The true colors of white
This classic experiment is often used to entertain children with colorful rainbows. However, with almost no extra effort you can follow one of Newton's greatest discoveries: He did not only resolve white light into its spectral colors, but also showed that you can recombine those colors back to white.
White is a mixture of 'all colors' – or more accurately: frequencies – in the visible spectrum.
Place a dish in a spot of direct sunshine and pour some water in it. Then lay a mirror in the water at an angle and look for a rainbow at the ceiling.
1. Try to catch the colored reflection on a white paper at different distances from the mirror: What do you note, and how do you explain this?
2. If you reflect this rainbow on a second, flexible mirror, which you slightly bend to focus the light, what can you observe?
The water wedge above the mirror acts like a prism. At a distance, e.g. the ceiling, you can therefore see a bright stripe in rainbow colors. However, if you catch the reflection nearer to the mirror, where the colors have not yet separated, you see a white stripe with colored boundaries. This experiment allows your students to 'follow' the separation of white light into the spectrum and thereby understand that white light is, in fact, the mixture, or superposition, of all the colors in the spectrum.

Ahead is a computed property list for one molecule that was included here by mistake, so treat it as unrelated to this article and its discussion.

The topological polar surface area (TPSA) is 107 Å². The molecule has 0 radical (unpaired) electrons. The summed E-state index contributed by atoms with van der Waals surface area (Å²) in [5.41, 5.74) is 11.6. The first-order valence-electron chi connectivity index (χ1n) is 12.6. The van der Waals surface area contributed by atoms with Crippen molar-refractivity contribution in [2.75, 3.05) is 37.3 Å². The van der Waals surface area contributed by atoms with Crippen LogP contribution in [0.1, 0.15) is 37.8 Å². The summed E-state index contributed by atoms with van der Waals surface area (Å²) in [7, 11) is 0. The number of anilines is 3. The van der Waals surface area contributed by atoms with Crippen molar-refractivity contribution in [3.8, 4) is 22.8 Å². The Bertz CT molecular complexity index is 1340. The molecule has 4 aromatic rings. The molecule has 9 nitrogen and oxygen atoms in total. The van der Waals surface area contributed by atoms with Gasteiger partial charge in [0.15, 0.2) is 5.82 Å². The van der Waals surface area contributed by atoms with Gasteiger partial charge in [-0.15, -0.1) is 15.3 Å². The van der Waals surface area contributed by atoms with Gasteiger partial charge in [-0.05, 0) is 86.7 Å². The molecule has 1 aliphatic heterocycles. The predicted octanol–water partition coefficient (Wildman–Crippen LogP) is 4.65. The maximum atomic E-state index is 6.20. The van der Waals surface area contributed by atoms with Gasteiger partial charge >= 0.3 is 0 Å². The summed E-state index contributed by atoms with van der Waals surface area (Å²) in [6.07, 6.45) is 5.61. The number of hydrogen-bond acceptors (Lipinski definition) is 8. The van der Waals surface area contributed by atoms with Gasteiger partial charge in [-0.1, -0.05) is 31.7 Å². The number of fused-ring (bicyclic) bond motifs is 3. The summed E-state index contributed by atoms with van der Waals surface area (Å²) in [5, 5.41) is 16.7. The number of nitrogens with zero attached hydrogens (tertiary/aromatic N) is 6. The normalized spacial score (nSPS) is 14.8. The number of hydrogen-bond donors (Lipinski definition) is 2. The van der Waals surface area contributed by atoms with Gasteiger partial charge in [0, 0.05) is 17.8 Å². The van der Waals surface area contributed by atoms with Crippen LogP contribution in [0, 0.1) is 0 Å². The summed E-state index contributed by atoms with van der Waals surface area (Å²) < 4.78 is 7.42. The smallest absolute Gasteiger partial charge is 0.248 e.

Newton managed to prove this by recombining the spectrum back to white with a cylindrical lens. Reflecting the spectrum on a cylindrically curved mirror has the same effect. After a few seconds of practice, your students will be able to focus the rainbow into a white stripe at the ceiling.